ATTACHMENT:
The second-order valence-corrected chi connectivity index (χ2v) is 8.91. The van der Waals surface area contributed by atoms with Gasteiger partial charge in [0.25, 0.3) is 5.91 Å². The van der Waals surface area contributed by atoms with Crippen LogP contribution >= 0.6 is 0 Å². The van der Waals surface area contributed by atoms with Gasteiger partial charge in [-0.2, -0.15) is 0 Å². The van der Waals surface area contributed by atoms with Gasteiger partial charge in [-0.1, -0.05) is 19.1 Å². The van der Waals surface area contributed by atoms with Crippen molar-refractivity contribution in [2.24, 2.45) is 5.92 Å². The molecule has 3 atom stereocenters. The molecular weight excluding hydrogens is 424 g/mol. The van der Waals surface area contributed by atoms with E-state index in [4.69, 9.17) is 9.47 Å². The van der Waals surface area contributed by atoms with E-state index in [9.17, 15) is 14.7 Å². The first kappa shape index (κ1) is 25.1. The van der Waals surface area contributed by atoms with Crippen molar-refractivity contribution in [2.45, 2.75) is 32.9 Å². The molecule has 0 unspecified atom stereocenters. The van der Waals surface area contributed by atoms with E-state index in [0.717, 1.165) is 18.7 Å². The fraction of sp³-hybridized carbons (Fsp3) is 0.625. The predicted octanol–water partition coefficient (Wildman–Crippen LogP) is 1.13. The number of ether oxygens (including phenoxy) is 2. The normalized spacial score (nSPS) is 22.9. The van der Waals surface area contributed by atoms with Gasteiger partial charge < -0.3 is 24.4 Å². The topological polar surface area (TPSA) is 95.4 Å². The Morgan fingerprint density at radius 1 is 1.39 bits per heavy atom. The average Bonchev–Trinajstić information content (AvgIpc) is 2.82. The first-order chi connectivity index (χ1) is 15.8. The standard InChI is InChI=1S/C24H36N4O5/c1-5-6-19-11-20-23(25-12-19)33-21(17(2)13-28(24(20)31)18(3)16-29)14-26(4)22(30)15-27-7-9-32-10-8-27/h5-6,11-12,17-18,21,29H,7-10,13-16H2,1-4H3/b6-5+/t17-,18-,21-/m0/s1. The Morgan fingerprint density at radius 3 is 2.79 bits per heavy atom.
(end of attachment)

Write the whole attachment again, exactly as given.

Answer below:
The second-order valence-corrected chi connectivity index (χ2v) is 8.91. The van der Waals surface area contributed by atoms with Gasteiger partial charge in [0.25, 0.3) is 5.91 Å². The van der Waals surface area contributed by atoms with Crippen LogP contribution >= 0.6 is 0 Å². The van der Waals surface area contributed by atoms with Gasteiger partial charge in [-0.2, -0.15) is 0 Å². The van der Waals surface area contributed by atoms with Gasteiger partial charge in [-0.1, -0.05) is 19.1 Å². The van der Waals surface area contributed by atoms with Crippen molar-refractivity contribution in [2.24, 2.45) is 5.92 Å². The molecule has 3 atom stereocenters. The molecular weight excluding hydrogens is 424 g/mol. The van der Waals surface area contributed by atoms with E-state index in [4.69, 9.17) is 9.47 Å². The van der Waals surface area contributed by atoms with E-state index in [9.17, 15) is 14.7 Å². The first kappa shape index (κ1) is 25.1. The van der Waals surface area contributed by atoms with Crippen molar-refractivity contribution in [2.45, 2.75) is 32.9 Å². The molecule has 0 unspecified atom stereocenters. The van der Waals surface area contributed by atoms with E-state index in [0.717, 1.165) is 18.7 Å². The fraction of sp³-hybridized carbons (Fsp3) is 0.625. The predicted octanol–water partition coefficient (Wildman–Crippen LogP) is 1.13. The number of ether oxygens (including phenoxy) is 2. The normalized spacial score (nSPS) is 22.9. The van der Waals surface area contributed by atoms with Gasteiger partial charge < -0.3 is 24.4 Å². The topological polar surface area (TPSA) is 95.4 Å². The Morgan fingerprint density at radius 1 is 1.39 bits per heavy atom. The average Bonchev–Trinajstić information content (AvgIpc) is 2.82. The first-order chi connectivity index (χ1) is 15.8. The standard InChI is InChI=1S/C24H36N4O5/c1-5-6-19-11-20-23(25-12-19)33-21(17(2)13-28(24(20)31)18(3)16-29)14-26(4)22(30)15-27-7-9-32-10-8-27/h5-6,11-12,17-18,21,29H,7-10,13-16H2,1-4H3/b6-5+/t17-,18-,21-/m0/s1. The Morgan fingerprint density at radius 3 is 2.79 bits per heavy atom.